The History Behind Valentine’s Day
Everyone knows Valentine’s Day, the holiday of romance, candy, greeting cards, and Cupid. What’s less known, however, is why exactly we celebrate this holiday and how it got its start. Interestingly, while Valentine’s Day has almost always centered around love, the origins of this day are a little dark and certainly not up to the standards of what we consider romantic today. Read on to learn the history of St. Valentine’s Day.
A Tale of Two Saint Valentines
As you might guess from the holiday’s full name–Saint Valentine’s Day–it does indeed have something to do with a person… or rather, persons. In fact, the “Valentine” in St. Valentine’s Day refers to multiple people. Valentine was a common name for Christian martyrs of old, and while Valentine’s Day was instilled to celebrate a man who lived during the third century, we’re still not exactly sure which specific man the day refers to. Historians and theologians have narrowed it down to two or three possible suspects, so when we celebrate the holiday, we’re actually celebrating both Valentine of Rome and Valentine of Terni.
Inspired by a Roman Festival?
Since so much is still to be learned about Valentine’s Day’s namesake, the holiday’s origins are still up for debate. One of the common theories surrounding Valentine’s Day traditions is that they come from the ancient Roman festival of Lupercalia, which took place from February 13 to 15. During the festival, attendees would sacrifice animals and then draw names from a jar to make couples for the duration of the celebration. Not quite our modern idea of romance, is it?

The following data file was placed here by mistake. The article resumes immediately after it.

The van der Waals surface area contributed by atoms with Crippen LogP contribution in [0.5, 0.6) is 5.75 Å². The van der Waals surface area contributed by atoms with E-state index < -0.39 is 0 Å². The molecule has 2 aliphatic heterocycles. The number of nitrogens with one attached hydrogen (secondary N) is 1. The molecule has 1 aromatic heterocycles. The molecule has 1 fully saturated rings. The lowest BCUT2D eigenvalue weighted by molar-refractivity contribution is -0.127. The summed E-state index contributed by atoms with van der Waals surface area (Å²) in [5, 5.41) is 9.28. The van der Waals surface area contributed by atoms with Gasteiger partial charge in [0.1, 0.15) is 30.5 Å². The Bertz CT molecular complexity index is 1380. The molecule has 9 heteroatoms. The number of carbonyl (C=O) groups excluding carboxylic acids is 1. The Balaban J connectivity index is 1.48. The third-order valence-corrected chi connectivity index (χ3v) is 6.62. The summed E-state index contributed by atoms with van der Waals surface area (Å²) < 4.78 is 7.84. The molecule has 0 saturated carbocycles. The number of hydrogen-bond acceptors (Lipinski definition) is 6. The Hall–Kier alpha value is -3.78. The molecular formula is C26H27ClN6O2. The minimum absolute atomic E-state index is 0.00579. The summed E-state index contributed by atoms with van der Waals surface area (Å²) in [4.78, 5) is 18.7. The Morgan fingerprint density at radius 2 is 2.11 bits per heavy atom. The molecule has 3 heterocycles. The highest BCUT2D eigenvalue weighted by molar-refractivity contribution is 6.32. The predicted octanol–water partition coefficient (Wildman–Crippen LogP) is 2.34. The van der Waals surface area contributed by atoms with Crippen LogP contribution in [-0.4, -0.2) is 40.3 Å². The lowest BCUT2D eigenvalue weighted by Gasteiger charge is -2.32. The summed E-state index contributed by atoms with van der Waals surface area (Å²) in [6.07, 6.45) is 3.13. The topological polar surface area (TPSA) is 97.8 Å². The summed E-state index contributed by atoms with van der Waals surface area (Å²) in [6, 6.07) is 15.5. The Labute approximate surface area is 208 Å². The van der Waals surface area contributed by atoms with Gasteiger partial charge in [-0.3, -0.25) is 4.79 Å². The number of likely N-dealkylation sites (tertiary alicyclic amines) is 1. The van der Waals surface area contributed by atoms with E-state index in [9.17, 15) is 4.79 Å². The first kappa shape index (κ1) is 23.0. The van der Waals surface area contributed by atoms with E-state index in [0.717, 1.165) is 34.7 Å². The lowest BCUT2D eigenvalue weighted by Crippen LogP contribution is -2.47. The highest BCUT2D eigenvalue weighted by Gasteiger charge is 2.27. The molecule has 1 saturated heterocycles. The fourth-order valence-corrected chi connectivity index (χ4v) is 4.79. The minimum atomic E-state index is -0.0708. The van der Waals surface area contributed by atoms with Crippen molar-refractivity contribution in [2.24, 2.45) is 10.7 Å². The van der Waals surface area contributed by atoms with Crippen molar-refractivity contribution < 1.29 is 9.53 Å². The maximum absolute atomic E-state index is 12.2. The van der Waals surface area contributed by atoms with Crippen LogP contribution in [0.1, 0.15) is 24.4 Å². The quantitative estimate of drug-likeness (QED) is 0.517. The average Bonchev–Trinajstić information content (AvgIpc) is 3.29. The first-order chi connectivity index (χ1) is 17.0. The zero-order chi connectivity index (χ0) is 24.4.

Poetry and St. Valentine’s Day
The love poem is a common Valentine’s Day tradition, but don’t think that it’s limited to “roses are red, violets are blue.” Actually, poetry has a long history with Valentine’s Day, and we can date the relationship all the way back to the days of Geoffrey Chaucer, a well-regarded poet who lived in the 14 century. His poem, “The Parlement of Foules,” tells of birds mating on St. Valentine’s Day, and it’s the first explicit record of St. Valentine’s Day being a holiday for love. Years later, Shakespeare would write about St. Valentine’s Day as a holiday love, perhaps most famously in his famous play, “Hamlet.” The next time you see a cheesy Valentine’s Day poem, you’ll know that it’s probably the oldest Valentine’s tradition!
Modern Valentine’s Day
During the 19th and 20th centuries, Valentine’s Day underwent a transformation very similar to other familiar holidays like Halloween and Christmas. That is, it was mass-market commercialized. Believe it or not, the first pre-written Valentine’s Day greeting cards existed as early as the 1800s, available for sale to those who weren’t creative enough to come up with their own poems. As postal services improved, the act of mailing Valentine’s Day cards became more and more commonplace. However, the tradition of buying loved ones chocolates and other gifts became popular only within the past 50 years.
It’s interesting to see how Valentine’s Day has evolved from a religious observance to the (sometime expensive) lovey-dovey holiday as we know it today. Despite its twisty, turny history, it’s become a holiday that’s celebrated around the world. And now you know we don’t have just one person to thank, but rather some old religious figures, a few poets, and of course, the greeting card companies.